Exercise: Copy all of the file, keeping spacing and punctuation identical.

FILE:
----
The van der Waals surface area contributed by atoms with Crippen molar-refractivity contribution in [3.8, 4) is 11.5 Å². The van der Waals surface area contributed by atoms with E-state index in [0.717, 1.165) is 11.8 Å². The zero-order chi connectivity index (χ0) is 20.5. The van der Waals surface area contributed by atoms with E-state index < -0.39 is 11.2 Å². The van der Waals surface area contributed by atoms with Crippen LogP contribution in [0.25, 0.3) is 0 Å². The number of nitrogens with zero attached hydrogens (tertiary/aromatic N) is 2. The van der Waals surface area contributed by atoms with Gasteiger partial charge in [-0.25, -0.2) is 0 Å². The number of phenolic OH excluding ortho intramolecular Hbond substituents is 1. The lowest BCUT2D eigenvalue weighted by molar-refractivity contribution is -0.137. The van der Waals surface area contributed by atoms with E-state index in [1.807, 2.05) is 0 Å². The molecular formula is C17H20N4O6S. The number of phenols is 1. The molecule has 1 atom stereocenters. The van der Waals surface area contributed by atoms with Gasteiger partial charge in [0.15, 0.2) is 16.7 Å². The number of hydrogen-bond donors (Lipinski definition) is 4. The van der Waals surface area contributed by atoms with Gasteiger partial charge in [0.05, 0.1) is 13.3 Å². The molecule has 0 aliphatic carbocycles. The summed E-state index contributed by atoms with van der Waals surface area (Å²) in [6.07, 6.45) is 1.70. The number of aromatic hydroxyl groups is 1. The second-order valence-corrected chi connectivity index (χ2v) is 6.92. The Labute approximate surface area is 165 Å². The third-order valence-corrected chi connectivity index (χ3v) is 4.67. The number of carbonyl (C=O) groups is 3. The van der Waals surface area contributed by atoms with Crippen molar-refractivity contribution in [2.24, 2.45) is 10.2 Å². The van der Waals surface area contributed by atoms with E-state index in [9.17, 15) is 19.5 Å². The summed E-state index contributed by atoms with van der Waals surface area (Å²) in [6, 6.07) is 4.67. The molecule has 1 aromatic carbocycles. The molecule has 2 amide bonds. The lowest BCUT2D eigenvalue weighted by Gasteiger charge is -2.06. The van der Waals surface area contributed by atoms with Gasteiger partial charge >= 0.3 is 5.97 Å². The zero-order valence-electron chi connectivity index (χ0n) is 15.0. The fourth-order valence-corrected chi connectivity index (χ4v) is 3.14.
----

The van der Waals surface area contributed by atoms with Crippen molar-refractivity contribution in [3.8, 4) is 11.5 Å². The van der Waals surface area contributed by atoms with E-state index in [0.717, 1.165) is 11.8 Å². The zero-order chi connectivity index (χ0) is 20.5. The van der Waals surface area contributed by atoms with E-state index < -0.39 is 11.2 Å². The van der Waals surface area contributed by atoms with Crippen LogP contribution in [0.25, 0.3) is 0 Å². The number of nitrogens with zero attached hydrogens (tertiary/aromatic N) is 2. The van der Waals surface area contributed by atoms with Gasteiger partial charge in [-0.25, -0.2) is 0 Å². The number of phenolic OH excluding ortho intramolecular Hbond substituents is 1. The lowest BCUT2D eigenvalue weighted by molar-refractivity contribution is -0.137. The van der Waals surface area contributed by atoms with E-state index in [1.807, 2.05) is 0 Å². The molecular formula is C17H20N4O6S. The number of phenols is 1. The molecule has 1 atom stereocenters. The van der Waals surface area contributed by atoms with Gasteiger partial charge in [0.15, 0.2) is 16.7 Å². The number of hydrogen-bond donors (Lipinski definition) is 4. The van der Waals surface area contributed by atoms with Gasteiger partial charge in [0.05, 0.1) is 13.3 Å². The molecule has 0 aliphatic carbocycles. The summed E-state index contributed by atoms with van der Waals surface area (Å²) in [6.07, 6.45) is 1.70. The number of aromatic hydroxyl groups is 1. The second-order valence-corrected chi connectivity index (χ2v) is 6.92. The Labute approximate surface area is 165 Å². The third-order valence-corrected chi connectivity index (χ3v) is 4.67. The number of carbonyl (C=O) groups is 3. The van der Waals surface area contributed by atoms with Crippen molar-refractivity contribution in [2.24, 2.45) is 10.2 Å². The van der Waals surface area contributed by atoms with E-state index in [9.17, 15) is 19.5 Å². The summed E-state index contributed by atoms with van der Waals surface area (Å²) in [6, 6.07) is 4.67. The molecule has 1 aromatic carbocycles. The molecule has 2 amide bonds. The lowest BCUT2D eigenvalue weighted by Gasteiger charge is -2.06. The van der Waals surface area contributed by atoms with Gasteiger partial charge >= 0.3 is 5.97 Å². The zero-order valence-electron chi connectivity index (χ0n) is 15.0. The fourth-order valence-corrected chi connectivity index (χ4v) is 3.14.